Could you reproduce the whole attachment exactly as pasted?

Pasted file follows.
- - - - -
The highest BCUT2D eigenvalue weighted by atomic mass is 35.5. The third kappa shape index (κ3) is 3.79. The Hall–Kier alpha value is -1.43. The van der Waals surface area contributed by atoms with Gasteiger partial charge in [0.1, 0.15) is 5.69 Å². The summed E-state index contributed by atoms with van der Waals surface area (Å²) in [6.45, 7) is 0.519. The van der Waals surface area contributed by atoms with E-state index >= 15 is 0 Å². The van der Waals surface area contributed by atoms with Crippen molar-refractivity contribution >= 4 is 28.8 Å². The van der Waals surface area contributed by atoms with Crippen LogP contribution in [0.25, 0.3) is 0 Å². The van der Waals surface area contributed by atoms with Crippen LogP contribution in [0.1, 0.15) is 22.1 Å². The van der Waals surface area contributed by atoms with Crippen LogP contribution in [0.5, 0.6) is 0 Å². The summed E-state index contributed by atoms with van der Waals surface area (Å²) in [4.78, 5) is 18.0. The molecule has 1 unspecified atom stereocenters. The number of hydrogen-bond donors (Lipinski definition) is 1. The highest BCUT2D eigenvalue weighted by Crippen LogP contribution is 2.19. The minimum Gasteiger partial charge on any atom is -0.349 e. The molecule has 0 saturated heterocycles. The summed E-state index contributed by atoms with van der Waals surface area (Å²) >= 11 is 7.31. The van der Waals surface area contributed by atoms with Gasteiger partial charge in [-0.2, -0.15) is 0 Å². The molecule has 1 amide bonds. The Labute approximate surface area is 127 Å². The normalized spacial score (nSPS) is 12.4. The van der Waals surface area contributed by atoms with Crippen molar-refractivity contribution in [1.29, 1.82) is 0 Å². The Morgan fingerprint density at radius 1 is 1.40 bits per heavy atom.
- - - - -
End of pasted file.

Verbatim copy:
The highest BCUT2D eigenvalue weighted by atomic mass is 35.5. The third kappa shape index (κ3) is 3.79. The Hall–Kier alpha value is -1.43. The van der Waals surface area contributed by atoms with Gasteiger partial charge in [0.1, 0.15) is 5.69 Å². The summed E-state index contributed by atoms with van der Waals surface area (Å²) in [6.45, 7) is 0.519. The van der Waals surface area contributed by atoms with E-state index >= 15 is 0 Å². The van der Waals surface area contributed by atoms with Crippen molar-refractivity contribution >= 4 is 28.8 Å². The van der Waals surface area contributed by atoms with Crippen LogP contribution in [0.25, 0.3) is 0 Å². The van der Waals surface area contributed by atoms with Crippen LogP contribution in [0.1, 0.15) is 22.1 Å². The van der Waals surface area contributed by atoms with Crippen LogP contribution in [0.5, 0.6) is 0 Å². The summed E-state index contributed by atoms with van der Waals surface area (Å²) in [4.78, 5) is 18.0. The molecule has 1 unspecified atom stereocenters. The number of hydrogen-bond donors (Lipinski definition) is 1. The highest BCUT2D eigenvalue weighted by Crippen LogP contribution is 2.19. The minimum Gasteiger partial charge on any atom is -0.349 e. The molecule has 0 saturated heterocycles. The summed E-state index contributed by atoms with van der Waals surface area (Å²) >= 11 is 7.31. The van der Waals surface area contributed by atoms with Gasteiger partial charge in [-0.2, -0.15) is 0 Å². The molecule has 1 amide bonds. The Labute approximate surface area is 127 Å². The normalized spacial score (nSPS) is 12.4. The van der Waals surface area contributed by atoms with Crippen molar-refractivity contribution in [1.29, 1.82) is 0 Å². The Morgan fingerprint density at radius 1 is 1.40 bits per heavy atom.